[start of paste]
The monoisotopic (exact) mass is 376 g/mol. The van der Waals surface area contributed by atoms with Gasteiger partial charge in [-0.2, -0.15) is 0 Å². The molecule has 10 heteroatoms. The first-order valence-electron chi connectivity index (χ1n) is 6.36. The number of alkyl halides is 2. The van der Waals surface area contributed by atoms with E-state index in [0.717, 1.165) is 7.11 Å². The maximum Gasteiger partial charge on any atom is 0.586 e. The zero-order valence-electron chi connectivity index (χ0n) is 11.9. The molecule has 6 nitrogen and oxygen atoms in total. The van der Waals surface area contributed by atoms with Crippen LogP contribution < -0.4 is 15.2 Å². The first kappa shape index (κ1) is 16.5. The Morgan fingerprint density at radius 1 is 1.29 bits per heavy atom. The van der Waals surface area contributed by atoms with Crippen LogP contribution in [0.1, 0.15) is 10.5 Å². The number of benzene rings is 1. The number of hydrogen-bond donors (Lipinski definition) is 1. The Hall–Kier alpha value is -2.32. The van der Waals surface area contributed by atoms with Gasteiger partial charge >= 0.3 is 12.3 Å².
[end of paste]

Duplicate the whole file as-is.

The monoisotopic (exact) mass is 376 g/mol. The van der Waals surface area contributed by atoms with Gasteiger partial charge in [-0.2, -0.15) is 0 Å². The molecule has 10 heteroatoms. The first-order valence-electron chi connectivity index (χ1n) is 6.36. The number of alkyl halides is 2. The van der Waals surface area contributed by atoms with E-state index in [0.717, 1.165) is 7.11 Å². The maximum Gasteiger partial charge on any atom is 0.586 e. The zero-order valence-electron chi connectivity index (χ0n) is 11.9. The molecule has 6 nitrogen and oxygen atoms in total. The van der Waals surface area contributed by atoms with Crippen LogP contribution < -0.4 is 15.2 Å². The first kappa shape index (κ1) is 16.5. The Morgan fingerprint density at radius 1 is 1.29 bits per heavy atom. The van der Waals surface area contributed by atoms with Crippen LogP contribution in [0.1, 0.15) is 10.5 Å². The number of benzene rings is 1. The number of hydrogen-bond donors (Lipinski definition) is 1. The Hall–Kier alpha value is -2.32. The van der Waals surface area contributed by atoms with Gasteiger partial charge >= 0.3 is 12.3 Å².